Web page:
Stephen Harper travelling party reflects significance of Israel trip

Prime Minister Stephen Harper's official delegation to Israel and the Middle East this week is accompanied by more than 200 business executives, Jewish leaders and Christian representatives.

Delegation includes business executives, Jewish leaders and Christian representatives

Taxpayers are footing the bill for some of delegates accompanying Prime Minister Stephen Harper on his six-day Middle East tour. (Heidi Levine/Pool/Associated Press)

To grasp the significance of Prime Minister Stephen Harper's first trip to Israel, one might need only to look at the size and calibre of his accompanying party — 208 Canadians representing diverse businesses, Jewish organizations and community groups, plus an official delegation of 30 MPs, senators, officials and family.

Harper and his entourage arrived in Jerusalem on Sunday for the six-day Middle East tour.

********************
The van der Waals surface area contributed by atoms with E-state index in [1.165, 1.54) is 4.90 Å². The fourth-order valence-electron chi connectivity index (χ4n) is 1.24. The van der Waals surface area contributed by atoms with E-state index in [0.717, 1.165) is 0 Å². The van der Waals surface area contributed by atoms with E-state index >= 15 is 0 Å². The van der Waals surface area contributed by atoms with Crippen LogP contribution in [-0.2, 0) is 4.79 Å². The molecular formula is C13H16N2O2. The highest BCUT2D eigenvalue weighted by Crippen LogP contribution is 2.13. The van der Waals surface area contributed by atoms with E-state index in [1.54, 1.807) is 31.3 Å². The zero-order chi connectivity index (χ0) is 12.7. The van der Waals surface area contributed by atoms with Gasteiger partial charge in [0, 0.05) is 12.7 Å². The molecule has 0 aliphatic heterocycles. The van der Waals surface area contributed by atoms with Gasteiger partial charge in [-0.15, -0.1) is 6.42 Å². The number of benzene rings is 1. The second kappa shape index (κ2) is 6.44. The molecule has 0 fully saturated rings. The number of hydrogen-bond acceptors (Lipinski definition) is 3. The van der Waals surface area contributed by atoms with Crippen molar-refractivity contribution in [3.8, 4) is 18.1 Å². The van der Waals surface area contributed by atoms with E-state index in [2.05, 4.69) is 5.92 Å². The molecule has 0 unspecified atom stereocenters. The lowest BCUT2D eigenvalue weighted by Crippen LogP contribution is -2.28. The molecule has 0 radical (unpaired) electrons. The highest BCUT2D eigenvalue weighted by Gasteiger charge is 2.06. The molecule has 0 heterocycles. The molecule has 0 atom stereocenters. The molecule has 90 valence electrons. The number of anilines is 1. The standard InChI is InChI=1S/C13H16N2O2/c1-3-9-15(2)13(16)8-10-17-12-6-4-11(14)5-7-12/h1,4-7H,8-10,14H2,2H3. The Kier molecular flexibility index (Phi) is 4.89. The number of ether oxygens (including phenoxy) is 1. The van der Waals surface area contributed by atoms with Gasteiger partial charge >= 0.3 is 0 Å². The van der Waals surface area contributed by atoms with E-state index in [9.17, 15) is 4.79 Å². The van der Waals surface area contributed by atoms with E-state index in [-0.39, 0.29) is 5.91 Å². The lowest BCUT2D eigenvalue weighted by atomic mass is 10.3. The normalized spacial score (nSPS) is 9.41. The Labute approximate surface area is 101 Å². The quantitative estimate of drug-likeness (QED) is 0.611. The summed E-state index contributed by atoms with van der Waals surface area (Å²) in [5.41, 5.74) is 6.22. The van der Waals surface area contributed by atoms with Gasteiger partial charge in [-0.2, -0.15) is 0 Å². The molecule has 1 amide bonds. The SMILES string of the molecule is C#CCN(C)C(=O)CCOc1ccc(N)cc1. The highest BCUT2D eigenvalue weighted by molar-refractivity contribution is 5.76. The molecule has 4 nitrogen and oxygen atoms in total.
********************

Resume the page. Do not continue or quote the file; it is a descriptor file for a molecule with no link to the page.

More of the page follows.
Canadians are footing the bill for the official delegation which travelled with the Prime Minister on government aircraft, including nine Conservative MPs, six cabinet ministers, three senators and the ambassador-delegate to Israel, among others. Opposition party members are not part of the delegation.

According to the prime minister's office, invitations were given to ministers from relevant portfolios and to stakeholders "who can help Canada strengthen its ties to the region."

Those stakeholders include some 30 business people and representatives of religious or community groups accompanying Harper's delegation who travelled on the prime minister's plane. By virtue of that arrangement, their travel expenses are covered by taxpayers.

The rest of the 208 "accompanying party" members paid their own way to get to Israel, according to the PMO. 

The full list includes executives from corporations such as Air Canada, Bombardier Inc., the Keg Steakhouse, as well as a handful representing leading law and financial firms.

Joining the business leaders are 21 rabbis and a number of representatives of Jewish organizations, including B'nai Brith (the oldest Jewish service organization in the world). The party also includes Christian groups, such as the Evangelical Fellowship of Canada. 

Read the full list below

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